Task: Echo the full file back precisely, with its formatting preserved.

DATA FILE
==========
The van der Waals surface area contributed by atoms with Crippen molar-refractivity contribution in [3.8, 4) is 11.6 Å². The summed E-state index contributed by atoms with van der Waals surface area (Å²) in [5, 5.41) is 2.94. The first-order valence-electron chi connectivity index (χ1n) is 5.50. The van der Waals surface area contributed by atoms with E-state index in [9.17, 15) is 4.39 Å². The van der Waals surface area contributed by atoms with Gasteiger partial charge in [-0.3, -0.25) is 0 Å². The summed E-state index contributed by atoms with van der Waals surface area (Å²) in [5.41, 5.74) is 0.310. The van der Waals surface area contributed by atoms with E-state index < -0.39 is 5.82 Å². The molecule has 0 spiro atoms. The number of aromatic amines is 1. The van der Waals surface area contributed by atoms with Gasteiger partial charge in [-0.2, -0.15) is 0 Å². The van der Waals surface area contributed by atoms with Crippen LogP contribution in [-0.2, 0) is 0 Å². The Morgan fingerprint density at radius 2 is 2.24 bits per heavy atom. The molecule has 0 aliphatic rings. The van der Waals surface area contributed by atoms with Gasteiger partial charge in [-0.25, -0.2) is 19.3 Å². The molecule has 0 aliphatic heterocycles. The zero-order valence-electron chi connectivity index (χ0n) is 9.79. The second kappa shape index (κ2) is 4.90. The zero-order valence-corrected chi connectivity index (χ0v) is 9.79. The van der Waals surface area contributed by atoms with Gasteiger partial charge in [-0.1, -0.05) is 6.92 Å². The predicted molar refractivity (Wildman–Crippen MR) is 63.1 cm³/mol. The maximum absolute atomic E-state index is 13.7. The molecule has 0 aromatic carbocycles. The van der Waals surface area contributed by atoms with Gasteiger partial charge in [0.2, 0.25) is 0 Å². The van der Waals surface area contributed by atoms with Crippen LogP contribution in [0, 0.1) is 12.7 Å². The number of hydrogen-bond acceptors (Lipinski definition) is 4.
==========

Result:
The van der Waals surface area contributed by atoms with Crippen molar-refractivity contribution in [3.8, 4) is 11.6 Å². The summed E-state index contributed by atoms with van der Waals surface area (Å²) in [5, 5.41) is 2.94. The first-order valence-electron chi connectivity index (χ1n) is 5.50. The van der Waals surface area contributed by atoms with E-state index in [9.17, 15) is 4.39 Å². The van der Waals surface area contributed by atoms with Gasteiger partial charge in [-0.3, -0.25) is 0 Å². The summed E-state index contributed by atoms with van der Waals surface area (Å²) in [5.41, 5.74) is 0.310. The van der Waals surface area contributed by atoms with E-state index < -0.39 is 5.82 Å². The molecule has 0 spiro atoms. The number of aromatic amines is 1. The van der Waals surface area contributed by atoms with Gasteiger partial charge in [-0.2, -0.15) is 0 Å². The van der Waals surface area contributed by atoms with Crippen LogP contribution in [-0.2, 0) is 0 Å². The Morgan fingerprint density at radius 2 is 2.24 bits per heavy atom. The molecule has 0 aliphatic rings. The van der Waals surface area contributed by atoms with Gasteiger partial charge in [-0.25, -0.2) is 19.3 Å². The molecule has 0 aliphatic heterocycles. The zero-order valence-electron chi connectivity index (χ0n) is 9.79. The second kappa shape index (κ2) is 4.90. The zero-order valence-corrected chi connectivity index (χ0v) is 9.79. The van der Waals surface area contributed by atoms with Gasteiger partial charge in [-0.1, -0.05) is 6.92 Å². The predicted molar refractivity (Wildman–Crippen MR) is 63.1 cm³/mol. The maximum absolute atomic E-state index is 13.7. The molecule has 0 aromatic carbocycles. The van der Waals surface area contributed by atoms with Gasteiger partial charge in [0.2, 0.25) is 0 Å². The van der Waals surface area contributed by atoms with Crippen LogP contribution in [0, 0.1) is 12.7 Å². The number of hydrogen-bond acceptors (Lipinski definition) is 4.